What do customers need to do after their service provider suffers a massive data breach?

What do customers need to do after their service provider suffers a massive data breach?

T-Mobile asks service plan applicants to submit their Social Security and government ID numbers to be able to assess their eligibility. This may be standard practice among telecom providers, but what’s interesting is that T-Mobile keeps such info long after they’ve done their assessment. This is why hackers were able to steal such information — along with customers’ names, drivers’ licenses, dates of birth, and T-Mobile prepaid PINs (which T-Mobile reset for their customers’ behalf) — last August 17, 2021.

While T-Mobile’s long-term storage of sensitive customer information is an issue, the theft of customer information is by far the bigger problem. Knock on wood, but if your own business suffers a data breach, would you know what to tell customers they ought to do to keep their accounts and identities safe against theft? In case you don’t, here’s a quick list of action steps you can tell them to do:

1. First things first: Freeze your financial accounts

Call your banks and credit facilities to freeze your accounts to prevent savings from being drained and credit lines from being maxed out. Additionally, this prevents identity thieves from opening accounts in your name. While waiting for financial institutions to create new accounts for you, you’ll need to temporarily lift the freeze to access credit for items like a car loan or a rental agreement.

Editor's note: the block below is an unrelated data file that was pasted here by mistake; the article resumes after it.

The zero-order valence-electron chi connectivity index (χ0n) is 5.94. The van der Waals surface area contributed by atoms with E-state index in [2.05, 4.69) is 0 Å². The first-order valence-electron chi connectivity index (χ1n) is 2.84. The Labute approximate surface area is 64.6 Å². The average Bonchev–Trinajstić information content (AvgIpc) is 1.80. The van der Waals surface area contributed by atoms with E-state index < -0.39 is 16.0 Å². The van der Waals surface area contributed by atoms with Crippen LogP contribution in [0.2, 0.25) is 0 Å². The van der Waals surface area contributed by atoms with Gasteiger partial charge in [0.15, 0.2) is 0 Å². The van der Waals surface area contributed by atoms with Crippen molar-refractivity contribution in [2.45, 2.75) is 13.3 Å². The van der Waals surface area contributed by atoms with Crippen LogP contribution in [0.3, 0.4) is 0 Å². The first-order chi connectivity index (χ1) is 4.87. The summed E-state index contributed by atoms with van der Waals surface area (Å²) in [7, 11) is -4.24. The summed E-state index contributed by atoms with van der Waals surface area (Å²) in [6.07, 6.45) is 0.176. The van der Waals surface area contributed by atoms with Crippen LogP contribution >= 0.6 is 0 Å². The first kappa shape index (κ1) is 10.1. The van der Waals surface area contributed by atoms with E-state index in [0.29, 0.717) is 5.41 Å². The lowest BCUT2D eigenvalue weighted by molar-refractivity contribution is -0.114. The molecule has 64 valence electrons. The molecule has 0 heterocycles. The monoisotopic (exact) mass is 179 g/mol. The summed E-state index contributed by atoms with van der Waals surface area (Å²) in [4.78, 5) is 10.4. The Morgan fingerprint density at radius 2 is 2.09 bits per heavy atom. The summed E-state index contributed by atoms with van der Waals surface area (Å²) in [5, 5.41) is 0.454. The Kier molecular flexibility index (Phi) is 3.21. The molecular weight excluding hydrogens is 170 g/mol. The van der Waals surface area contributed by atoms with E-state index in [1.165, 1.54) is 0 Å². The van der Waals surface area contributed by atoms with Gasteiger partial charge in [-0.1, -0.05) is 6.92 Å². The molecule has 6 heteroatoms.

2. Improve your password hygiene

You must change your passwords immediately after a breach so that hackers can’t lock you out of your own accounts. You must also do the following:

  • Use stronger and unique passwords
  • Use a password manager if remembering all the passwords is proving to be difficult
  • Implement multifactor authentication

Business tip: Business owners can help their customers avoid all that trouble by going passwordless. Our cybersecurity specialists can help determine if this is the right solution for organizations.

3. Delete accounts you don’t use

The more online accounts you have, the more places in which your information can reside. Therefore, do an online account inventory and delete unused accounts. Here are steps for doing an inventory:

  1. In a search engine, enter old and new usernames as search terms. Do the same for combinations of your name and email address, e.g., first name-email address, email address-full name, etc.
  2. In your email inbox, enter “welcome to” and “new account” as search terms.
  3. Check web browsers for saved passwords. For instance, if you use Bing, click on your profile picture, then Manage profile settings, then scroll down to Saved passwords to find your list of accounts.
  4. Check your password manager for online accounts.

If you feel that doing an account inventory is too much of a hassle, then consider that this may also help you find subscriptions that you don’t need but are still paying for. Not only would you be more secure, but you may end up canceling unnecessary subscriptions and saving money, too.

Do note that deleting unused accounts helps reduce vulnerability to data theft — provided that deleting an account leads to the deletion of that account’s data. As of this writing, Americans have yet to have a right to be forgotten, which is why companies like T-Mobile can needlessly store Social Security numbers for hackers to steal. Ask that your data be wiped together with your account, but know that companies have no legal obligation to grant such requests.

To avoid having to share this list of action steps to your customers, talk to our cybersecurity specialists at Complete Technology. Contact us today to learn more.

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